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Wheatstone 56 button or Lachenal Paragon


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Hello everyone,

 

 

 

Long time reader, fist time poster.

 

 

 

I'm looking to buy my second concertina, I've narrowed it down to two instruments - a 56 button (non-aeola) extended treble wheatstone or a lachenal paragon.

 

 

 

Both have steel reeds, both come from reputable dealers and are fully serviced.  

 

 

 

The price difference is about 100 gbp

 

 

 

The biggest difference is that the wheatstone only has 4 bellows, and the paragon has 5.  

 

 

 

I like to play mainly English folk music and American folk music. Sometimes I like to play the blues, and sometimes some classical (I played the violin for 15 years so it comes with the territory).

 

 

 

I'm wondering which of these two instruments I should get - I'm leaning toward the wheatstone for no other reason than it is a wheatatone - i.e. name recognition. 

 

 

 

I know thus is ultimately a personal decision, but I was wondering if anyone had any advice on which way to go - any thoughts are appreciated since I'm pretty stuck trying to decide.  

 

 

 

Thank you!

 

 

 

8bitmime

 

 

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One standard question is, are you able to try one or both of them before you purchase? If so, the choice may be obvious (as it is a personal one).

 

Welcome aboard.

 

Ken

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Good afternoon Ken,

 

I knew I was forgetting to include some vital information.  

 

No - I unfortunately cannot try either of them since they are in the UK and I'm located in the US.   

 

I was unable to find any dealers near me (northeast US) that had something that interested me and was in my price range.  

 

That is the primary reason I started looking across the Atlantic.  

 

Best

 

8bitmime

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> if you plan on playing harmonies the 4 fold would not give you as much air

 

This is my biggest concern,  but the more I think about it the more I lean towards the stance of "I can probably learn to work around anything"

 

Plus when I think about what I play there are chords but not so much "harmonies" (in the sense of two parts going at the same time)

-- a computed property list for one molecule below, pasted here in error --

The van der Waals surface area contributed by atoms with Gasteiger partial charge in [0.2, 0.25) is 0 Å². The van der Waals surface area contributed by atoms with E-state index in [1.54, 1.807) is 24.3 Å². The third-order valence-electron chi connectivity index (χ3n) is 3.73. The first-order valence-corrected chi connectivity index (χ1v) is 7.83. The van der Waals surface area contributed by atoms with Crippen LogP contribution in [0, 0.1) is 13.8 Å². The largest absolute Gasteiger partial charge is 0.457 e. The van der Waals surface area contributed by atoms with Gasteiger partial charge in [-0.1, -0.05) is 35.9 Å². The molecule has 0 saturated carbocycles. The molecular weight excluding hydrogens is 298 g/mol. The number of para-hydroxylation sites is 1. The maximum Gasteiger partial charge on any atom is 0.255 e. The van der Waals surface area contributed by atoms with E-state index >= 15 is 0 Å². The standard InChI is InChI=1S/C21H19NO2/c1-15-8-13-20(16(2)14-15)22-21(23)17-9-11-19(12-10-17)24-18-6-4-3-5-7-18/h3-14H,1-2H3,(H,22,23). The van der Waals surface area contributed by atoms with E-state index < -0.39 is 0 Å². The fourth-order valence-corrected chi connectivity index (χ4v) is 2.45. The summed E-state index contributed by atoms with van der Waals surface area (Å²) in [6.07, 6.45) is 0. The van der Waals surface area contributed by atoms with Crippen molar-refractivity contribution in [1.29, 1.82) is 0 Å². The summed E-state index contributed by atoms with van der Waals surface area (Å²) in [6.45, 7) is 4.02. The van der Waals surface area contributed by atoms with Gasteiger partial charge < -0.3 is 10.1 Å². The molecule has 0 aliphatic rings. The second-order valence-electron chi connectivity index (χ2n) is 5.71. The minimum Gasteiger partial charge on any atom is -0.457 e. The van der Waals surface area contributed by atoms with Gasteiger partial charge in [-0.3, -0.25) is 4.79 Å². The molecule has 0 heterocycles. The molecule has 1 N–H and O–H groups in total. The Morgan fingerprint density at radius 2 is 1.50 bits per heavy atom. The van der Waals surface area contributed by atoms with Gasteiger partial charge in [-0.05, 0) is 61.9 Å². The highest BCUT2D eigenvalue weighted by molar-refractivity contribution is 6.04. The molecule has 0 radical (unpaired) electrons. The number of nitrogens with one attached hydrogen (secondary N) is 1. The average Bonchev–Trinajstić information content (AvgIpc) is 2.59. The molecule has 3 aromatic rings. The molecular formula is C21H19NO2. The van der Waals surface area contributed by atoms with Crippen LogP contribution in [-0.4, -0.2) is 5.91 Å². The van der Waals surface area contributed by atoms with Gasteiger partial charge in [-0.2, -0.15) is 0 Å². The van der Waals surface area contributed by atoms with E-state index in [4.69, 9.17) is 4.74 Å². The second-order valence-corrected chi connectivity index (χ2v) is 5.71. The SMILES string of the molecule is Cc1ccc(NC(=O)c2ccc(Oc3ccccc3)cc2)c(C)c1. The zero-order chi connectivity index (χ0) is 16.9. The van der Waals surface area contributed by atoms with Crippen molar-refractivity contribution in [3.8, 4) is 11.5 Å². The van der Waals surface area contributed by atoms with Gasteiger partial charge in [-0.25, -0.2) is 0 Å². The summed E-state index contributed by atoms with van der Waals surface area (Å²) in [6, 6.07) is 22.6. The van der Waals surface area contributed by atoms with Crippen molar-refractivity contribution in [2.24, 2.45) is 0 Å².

Best 

 

8bitmime

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Four fold bellows on a Wheatstone suggest that it is either a very early instrument, or or lower quality model.  

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Can you get the serial numbers on both instruments? I tend to agree that the 4 fold instrument indicates either an earlier model, or lower grade model; before domed keys were introduced etc, and the 56 keys extended upwards add weight for little benefit, other to annoy sound engineers, or dogs. The Lachenal is a well known 'label' and the paragon is a well developed model with all the 'mod cons' of it's day. Just make sure about the Cites documentation, the rosewood is likely to be a controlled material. 

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15 hours ago, Clive Thorne said:

I thought I read somewhere (but I can't remeber where) that musical intruments (vintage ones anyway) might now be except from CITES.

 

Can anyone confirn or otherwise?

 

In theory rosewoods other than Brazilian (dalbergia nigra) are now OK in finished musical instruments. I haven't personally tested this, and I'm not sure what happens if a border official decides your endplates are made of Brazilian rosewood (can you prove they aren't?).

https://www.musicinstrumentnews.co.uk/2019/08/28/cites-adopts-exemption-for-musical-instruments-from-rosewood-restrictions/

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'Better safe than sorry' comes to mind. At least get a letter, copy packed with the instrument, dating it.  I seem to remeber that items made before a certain date don't count.

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  • 4 weeks later...

Without being able to try both…

 

my feelings are. Wheatstone is probably a bit better (for action). But to me, extended treble adds size and weight and not a lot of practical use.

 

paragon, the one I tried, was a great instrument. Action was good, but not as good as most of the wheatstones I have played. Sound was rounded/ softer/ more reedy. And quieter than a wood Wheatstone.

 

my vote would probably be the paragon. But, it is a tough call.

 

 

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